The whole link exchange thing seems a bit hazy these days. If you get sent a link exchange request, you’d hesitate; and more than likely hit your “report spam” button in gmail. So what does it take for a link exchange request to be successful?
Let’s analyze one I got a few days ago.
To Whom It May Concern:
We came across your website today and would like to exchange links with you. If you are interested, please let us know how you would like to be listed. Our website, (name removed), is dedicated to listing resources helpful to those who search our website on various subjects. We currently get over 300 visitors daily.
We were hoping that you might consider linking to us and invite you to review our website at your convenience. If you think that a link to our website is appropriate, please add it to your site at your discretion. We suggest the following link and description:
Link details blah blah
First of all, does this look very formal to you? Formal to me means that it was generated from a program, most likely some sort of back link generator program. I like to think my sites are respectable and are of value to my readers. I don’t want to link with someone who won’t even take the time to construct a personalized email.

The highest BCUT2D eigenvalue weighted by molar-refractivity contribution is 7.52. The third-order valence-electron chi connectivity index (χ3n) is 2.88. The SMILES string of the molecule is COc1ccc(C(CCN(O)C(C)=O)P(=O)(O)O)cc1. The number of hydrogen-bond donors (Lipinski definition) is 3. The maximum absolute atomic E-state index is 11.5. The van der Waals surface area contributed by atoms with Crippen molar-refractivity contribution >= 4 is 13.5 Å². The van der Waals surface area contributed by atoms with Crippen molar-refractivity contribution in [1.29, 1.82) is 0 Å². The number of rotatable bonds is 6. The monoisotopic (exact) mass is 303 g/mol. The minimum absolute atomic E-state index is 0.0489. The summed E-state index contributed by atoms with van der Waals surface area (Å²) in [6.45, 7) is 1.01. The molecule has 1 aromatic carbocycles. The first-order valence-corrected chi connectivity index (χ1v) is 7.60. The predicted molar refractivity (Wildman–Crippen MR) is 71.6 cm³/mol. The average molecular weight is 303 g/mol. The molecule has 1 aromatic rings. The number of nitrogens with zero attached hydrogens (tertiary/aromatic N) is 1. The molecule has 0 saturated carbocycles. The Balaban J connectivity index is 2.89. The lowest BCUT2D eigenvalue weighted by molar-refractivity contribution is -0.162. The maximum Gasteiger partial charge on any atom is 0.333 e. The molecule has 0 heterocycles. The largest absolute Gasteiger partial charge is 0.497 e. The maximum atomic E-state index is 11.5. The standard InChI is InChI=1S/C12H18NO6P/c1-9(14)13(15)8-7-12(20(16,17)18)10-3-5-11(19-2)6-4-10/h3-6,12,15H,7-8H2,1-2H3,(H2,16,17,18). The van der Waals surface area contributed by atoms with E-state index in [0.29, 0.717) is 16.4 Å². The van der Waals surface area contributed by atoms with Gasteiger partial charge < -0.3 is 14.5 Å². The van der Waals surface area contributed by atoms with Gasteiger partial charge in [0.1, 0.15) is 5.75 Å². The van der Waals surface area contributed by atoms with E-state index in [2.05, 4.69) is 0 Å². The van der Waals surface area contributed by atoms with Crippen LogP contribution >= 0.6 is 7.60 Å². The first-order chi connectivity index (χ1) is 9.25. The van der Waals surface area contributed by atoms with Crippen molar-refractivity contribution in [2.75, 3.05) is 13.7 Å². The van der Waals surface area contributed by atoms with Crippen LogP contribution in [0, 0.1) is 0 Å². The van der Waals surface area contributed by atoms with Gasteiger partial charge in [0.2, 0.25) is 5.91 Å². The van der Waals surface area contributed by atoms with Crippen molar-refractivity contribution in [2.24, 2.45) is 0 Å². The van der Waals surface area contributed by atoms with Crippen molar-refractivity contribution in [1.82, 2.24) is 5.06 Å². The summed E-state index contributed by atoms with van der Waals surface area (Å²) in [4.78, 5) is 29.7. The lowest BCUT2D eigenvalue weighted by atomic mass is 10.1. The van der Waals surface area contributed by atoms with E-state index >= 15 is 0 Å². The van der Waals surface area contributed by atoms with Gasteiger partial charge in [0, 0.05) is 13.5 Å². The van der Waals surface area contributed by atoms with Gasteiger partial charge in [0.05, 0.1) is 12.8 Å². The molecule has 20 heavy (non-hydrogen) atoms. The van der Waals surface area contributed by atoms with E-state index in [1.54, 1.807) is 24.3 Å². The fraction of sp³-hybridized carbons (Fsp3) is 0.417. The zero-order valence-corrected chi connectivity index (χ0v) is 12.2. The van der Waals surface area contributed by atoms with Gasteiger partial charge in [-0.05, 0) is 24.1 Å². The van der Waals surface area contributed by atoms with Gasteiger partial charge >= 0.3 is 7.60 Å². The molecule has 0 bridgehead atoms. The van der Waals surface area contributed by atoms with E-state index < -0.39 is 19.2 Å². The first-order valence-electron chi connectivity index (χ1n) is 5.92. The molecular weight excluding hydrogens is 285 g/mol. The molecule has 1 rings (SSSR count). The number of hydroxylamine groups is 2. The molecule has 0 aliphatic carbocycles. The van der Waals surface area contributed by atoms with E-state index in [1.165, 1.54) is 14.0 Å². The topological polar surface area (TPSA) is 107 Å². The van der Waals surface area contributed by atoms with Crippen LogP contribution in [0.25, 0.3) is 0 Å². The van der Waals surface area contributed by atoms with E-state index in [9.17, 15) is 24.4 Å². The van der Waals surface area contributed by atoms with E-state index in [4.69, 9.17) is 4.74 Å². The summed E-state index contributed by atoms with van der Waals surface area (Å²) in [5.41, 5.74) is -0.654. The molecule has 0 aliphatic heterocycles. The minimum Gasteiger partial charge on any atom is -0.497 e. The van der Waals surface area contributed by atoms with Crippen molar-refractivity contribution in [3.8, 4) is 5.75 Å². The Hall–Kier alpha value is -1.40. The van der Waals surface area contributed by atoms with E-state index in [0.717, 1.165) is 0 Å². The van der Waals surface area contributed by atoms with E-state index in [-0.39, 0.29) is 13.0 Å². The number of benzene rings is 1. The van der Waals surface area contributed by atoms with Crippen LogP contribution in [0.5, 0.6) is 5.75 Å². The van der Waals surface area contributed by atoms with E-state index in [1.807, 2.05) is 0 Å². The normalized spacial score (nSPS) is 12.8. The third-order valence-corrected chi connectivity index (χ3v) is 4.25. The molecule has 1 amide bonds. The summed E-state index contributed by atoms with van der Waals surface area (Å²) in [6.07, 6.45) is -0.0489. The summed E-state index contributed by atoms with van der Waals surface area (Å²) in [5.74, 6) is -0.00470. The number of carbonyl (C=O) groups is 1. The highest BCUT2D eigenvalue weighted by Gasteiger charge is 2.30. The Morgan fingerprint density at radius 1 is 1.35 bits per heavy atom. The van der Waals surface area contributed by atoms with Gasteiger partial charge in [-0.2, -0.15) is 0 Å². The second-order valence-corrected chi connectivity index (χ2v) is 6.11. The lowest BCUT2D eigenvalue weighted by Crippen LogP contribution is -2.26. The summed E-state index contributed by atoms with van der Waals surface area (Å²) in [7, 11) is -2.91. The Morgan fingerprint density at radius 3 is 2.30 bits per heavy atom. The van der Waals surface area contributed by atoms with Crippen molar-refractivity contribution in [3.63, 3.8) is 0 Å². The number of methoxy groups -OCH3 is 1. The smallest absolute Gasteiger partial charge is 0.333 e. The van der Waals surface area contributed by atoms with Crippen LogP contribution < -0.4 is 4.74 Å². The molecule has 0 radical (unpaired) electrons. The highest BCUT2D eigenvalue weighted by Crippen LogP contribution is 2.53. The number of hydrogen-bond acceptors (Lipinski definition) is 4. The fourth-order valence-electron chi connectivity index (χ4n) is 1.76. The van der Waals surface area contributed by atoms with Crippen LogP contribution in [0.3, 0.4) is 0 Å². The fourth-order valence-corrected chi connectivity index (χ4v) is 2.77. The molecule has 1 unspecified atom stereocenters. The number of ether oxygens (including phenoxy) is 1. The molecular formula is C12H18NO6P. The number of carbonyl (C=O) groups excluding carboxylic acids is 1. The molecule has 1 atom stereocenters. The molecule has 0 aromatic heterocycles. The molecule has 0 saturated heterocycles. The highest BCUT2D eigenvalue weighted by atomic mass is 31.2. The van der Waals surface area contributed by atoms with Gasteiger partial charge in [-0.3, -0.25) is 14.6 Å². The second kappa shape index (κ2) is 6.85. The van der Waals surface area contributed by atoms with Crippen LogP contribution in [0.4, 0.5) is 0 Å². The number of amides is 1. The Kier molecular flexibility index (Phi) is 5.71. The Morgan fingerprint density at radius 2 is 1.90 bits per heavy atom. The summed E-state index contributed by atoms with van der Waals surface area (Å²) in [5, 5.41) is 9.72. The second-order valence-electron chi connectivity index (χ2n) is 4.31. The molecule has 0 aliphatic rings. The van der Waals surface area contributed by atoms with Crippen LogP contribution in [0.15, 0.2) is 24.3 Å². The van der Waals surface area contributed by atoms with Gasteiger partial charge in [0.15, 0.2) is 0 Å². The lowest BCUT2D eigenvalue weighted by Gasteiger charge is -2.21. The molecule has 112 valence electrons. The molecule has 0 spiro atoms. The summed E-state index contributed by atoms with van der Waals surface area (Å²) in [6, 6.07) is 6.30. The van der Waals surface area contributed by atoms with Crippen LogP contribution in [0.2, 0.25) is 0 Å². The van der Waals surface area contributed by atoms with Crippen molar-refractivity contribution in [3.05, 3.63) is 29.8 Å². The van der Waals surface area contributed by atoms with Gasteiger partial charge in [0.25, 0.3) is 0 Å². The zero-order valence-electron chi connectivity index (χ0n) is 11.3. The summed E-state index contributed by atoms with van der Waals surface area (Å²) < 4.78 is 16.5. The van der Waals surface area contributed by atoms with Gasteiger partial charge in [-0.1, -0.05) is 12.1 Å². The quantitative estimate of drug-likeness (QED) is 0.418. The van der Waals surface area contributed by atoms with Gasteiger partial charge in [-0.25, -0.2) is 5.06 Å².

Now here’s my point, it’s all about the personalized email.
I take advantage of my “Australian nature”. If you’ve ever received a link exchange request from me, it starts with a “G’day” and ends with a “Cheers mate”. By doing this, it’s quite obvious that I’m not a program but a human who has taken the effort to ensure a personalized invitation has been constructed.
But how do I find people to exchange with? Thanks to webmaster forums, there’s a wealth of information posted by other users looking to exchange links. By hitting the webmaster forums, you’re eliminating people who won’t even consider your link. Some webmaster forums that provide a link exchange forum include;
Digitalpoint (my personal favorite)
Should you reveal traffic details?
Some webmasters are wary of sending traffic details, for fear of not living up to the other person’s expectations. If you’re exchanging links for PR purposes, then traffic serves little purpose. But that’s the catch isn’t it. Shouldn’t webmasters be concentrating on getting traffic and not PR?